She represents some of the bodies who will be working in partnership with Education Scotland and schools to help close the attainment gap and has written an article in Third Force News: "Why rich kids do better at school."
We would like to see Curriculum for Excellence (CfE) updated to underline that it is Scotland’s approach to learning for all – from birth throughout adulthood. If we are to have an unrelenting focus on improving educational attainment, we need to recognise formally within CfE that learning begins from birth and that the pre-formal learning experiences of a child before the age of three – together with the love and support provided by their parents, carers and professionals – provide the crucial pre-conditions for future effective learning.A commenter hits the mark:
Well that is a sensationalist headline. The article isn't actually about why rich kids do better but how to eliminate the attainment gap and should actually reflect that. .However I have serious reservations about what this article actually states. They are attempting to box up the CfE into measurable outcomes so that children are assessed from birth to adulthood at every potential level. This is fundamentally wrong we need to focus on giving them the opportunity to be who they can and want to be.
The statement I find particularly troubling is - 'that the pre-formal learning experiences of a child before the age of three – together with the love and support provided by their parents, carers and professionals – provide the crucial pre-conditions for future effective learning.' Firstly what does pre-formal mean. I believe it to mean assessment assessment assessment and if they aren't where they are suppose to be in the pre-formal learning experience then somebody will be to blame. [That will be the parents.]
Another article appears in Third Force News on the same topic. This one is by Angela Morgan who gave evidence to the Scottish Parliament`s Education Committee last week as part of their inquiry into how to close the attainment gap.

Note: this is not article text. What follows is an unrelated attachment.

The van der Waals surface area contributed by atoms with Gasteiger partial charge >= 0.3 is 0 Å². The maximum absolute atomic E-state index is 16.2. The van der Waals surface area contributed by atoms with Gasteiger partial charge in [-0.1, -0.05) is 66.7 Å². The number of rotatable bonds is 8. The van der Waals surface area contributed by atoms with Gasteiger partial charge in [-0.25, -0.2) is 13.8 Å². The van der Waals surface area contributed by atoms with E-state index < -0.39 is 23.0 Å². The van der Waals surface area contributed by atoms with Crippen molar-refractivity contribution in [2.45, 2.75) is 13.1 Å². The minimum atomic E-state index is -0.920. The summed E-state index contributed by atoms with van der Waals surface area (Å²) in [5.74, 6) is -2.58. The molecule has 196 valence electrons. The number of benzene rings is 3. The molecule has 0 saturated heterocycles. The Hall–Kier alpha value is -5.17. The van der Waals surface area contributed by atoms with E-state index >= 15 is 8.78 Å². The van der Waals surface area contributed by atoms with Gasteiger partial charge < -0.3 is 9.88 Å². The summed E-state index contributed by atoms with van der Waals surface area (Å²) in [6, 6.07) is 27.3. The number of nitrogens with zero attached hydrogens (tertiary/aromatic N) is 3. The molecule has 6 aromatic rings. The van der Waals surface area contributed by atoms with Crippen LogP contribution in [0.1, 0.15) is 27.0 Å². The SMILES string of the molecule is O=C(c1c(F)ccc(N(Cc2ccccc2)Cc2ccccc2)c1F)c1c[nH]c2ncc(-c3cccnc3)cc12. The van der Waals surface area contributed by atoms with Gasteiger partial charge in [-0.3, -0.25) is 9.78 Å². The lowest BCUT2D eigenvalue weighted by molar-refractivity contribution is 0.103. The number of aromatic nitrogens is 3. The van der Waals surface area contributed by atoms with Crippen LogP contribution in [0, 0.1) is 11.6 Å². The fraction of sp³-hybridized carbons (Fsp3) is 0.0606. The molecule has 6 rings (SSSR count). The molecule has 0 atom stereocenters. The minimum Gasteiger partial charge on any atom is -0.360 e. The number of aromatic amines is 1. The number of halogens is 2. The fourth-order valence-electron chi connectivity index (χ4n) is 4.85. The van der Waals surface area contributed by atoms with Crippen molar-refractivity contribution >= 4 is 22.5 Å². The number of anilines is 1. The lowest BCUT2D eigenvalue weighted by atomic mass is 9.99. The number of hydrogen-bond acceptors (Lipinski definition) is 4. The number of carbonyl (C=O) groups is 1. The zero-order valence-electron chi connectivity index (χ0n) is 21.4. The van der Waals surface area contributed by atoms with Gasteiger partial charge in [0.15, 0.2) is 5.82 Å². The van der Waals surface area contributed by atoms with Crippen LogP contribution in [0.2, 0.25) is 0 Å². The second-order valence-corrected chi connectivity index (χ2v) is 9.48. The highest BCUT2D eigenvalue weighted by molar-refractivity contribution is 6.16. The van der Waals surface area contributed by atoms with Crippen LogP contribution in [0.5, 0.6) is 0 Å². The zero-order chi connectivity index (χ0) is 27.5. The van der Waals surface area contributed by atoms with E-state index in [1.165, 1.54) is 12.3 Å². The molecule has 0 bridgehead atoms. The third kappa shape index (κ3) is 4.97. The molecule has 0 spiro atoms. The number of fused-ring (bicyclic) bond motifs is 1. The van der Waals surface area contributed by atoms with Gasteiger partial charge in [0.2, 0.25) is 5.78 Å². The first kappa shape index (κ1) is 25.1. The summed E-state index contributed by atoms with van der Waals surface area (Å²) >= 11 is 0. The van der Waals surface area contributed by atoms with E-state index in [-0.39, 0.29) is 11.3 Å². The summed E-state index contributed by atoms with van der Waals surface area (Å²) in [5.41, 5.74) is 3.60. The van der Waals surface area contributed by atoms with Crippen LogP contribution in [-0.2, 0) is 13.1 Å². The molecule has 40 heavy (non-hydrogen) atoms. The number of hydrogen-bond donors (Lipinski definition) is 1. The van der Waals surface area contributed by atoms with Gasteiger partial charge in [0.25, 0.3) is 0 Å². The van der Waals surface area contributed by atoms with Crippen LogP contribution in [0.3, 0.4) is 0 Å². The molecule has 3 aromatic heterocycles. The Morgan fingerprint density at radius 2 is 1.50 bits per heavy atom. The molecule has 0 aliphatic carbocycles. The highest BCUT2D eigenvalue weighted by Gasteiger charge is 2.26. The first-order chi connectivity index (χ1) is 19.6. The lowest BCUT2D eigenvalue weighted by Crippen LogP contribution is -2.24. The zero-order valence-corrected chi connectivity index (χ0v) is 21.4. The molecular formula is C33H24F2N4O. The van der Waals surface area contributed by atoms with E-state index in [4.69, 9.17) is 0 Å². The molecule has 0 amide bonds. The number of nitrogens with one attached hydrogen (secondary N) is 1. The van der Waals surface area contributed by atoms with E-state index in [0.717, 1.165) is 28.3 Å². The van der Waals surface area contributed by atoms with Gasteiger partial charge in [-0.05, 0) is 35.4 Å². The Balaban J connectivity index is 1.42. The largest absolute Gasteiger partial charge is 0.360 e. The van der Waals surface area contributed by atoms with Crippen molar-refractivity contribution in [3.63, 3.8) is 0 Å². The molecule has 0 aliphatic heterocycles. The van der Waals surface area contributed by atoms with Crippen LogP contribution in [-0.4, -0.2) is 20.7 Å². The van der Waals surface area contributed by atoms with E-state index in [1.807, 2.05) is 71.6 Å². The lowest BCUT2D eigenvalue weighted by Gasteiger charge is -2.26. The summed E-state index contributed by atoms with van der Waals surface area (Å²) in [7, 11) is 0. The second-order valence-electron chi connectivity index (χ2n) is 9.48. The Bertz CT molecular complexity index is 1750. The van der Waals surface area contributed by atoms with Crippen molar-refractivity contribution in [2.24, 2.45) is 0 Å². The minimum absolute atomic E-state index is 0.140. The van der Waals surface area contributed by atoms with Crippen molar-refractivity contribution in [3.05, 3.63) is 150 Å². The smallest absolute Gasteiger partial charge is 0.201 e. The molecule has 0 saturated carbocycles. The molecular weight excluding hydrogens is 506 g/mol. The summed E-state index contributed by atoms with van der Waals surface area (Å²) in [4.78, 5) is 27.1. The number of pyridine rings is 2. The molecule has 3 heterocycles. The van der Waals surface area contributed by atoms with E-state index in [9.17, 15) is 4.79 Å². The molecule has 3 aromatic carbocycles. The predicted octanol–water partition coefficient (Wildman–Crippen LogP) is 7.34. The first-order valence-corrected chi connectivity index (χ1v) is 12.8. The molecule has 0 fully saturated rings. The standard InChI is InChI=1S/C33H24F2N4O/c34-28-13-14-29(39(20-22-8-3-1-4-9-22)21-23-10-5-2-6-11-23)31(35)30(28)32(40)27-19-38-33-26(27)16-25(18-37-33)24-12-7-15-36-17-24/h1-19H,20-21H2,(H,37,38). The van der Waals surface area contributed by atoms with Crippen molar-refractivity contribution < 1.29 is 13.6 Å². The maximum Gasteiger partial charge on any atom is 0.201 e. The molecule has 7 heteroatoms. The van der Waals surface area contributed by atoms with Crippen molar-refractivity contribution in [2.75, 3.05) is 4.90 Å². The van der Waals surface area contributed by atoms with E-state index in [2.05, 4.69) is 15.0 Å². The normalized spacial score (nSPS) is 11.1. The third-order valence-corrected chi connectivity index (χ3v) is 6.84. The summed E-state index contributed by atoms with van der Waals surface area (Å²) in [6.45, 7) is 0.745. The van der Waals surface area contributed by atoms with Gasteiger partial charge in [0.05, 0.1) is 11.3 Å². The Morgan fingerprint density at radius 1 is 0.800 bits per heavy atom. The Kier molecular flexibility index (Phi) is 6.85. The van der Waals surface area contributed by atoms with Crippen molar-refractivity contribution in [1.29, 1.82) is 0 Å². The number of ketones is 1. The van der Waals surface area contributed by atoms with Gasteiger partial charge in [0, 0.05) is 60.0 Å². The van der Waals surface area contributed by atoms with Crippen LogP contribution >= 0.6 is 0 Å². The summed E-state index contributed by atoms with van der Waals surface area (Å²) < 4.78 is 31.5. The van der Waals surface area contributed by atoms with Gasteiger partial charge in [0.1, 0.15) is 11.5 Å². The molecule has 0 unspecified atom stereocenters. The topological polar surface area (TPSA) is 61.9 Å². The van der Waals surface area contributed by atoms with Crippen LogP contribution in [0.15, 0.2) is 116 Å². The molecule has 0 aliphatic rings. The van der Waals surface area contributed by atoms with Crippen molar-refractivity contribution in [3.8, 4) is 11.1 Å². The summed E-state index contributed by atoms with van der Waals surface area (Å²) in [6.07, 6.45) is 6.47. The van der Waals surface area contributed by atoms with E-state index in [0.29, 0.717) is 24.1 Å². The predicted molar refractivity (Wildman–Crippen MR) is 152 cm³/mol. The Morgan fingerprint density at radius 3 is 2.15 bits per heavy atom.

Focused intervention requires more resources in the classroom – particularly in areas of deprivation, but it cannot stop at the school gates. We need to focus on improving parent/child and child/school relationships and on identifying and, crucially, understanding the underlying causes of why the young person is not engaging.
Finally, these interventions need to happen early and at all stages to stop young people from becoming excluded from education in the first place. [Early and at all stages. Yes the above commenter got it right.]Read more at http://thirdforcenews.org.uk/families-and-young-people/blogs/we-need-to-close-the-attainment-gap#fGlcdPJ4cCgmKiop.99
The Spring edition of `Early Years Matters` is now available. The first article is about the Children and Families Team who explain what they do and generously proclaim.
We all know that parents and families have a key role to play in supporting the success and wellbeing of their children. The role of the children and families team in Education Scotland is to provide high-quality leadership to enable families to learn together and support children and young people’s learning and development, and to improve outcomes across Early Learning.
Education in Scotland used to be about educating children in school but somehow it has all been re-worked so that there is never a mention of educating children without also referring to families. Families need to learn how to support their children and they need to start early is the constant refrain.
No credit is given to the natural resilience of children themselves.
No thought is given to the fact that children, particularly in the early years, cannot stop themselves from developing and learning. We have all been children who developed in the early years without formal education and should know that. The Families Team claim too much credit for themselves I think and the advice, support and challenge they offer in relation to working with children and families in the early years is, for the most part, superfluous to requirements.
Does anybody else get the impression that the Scottish Education plan is consolidating and the net is closing in around children and families ?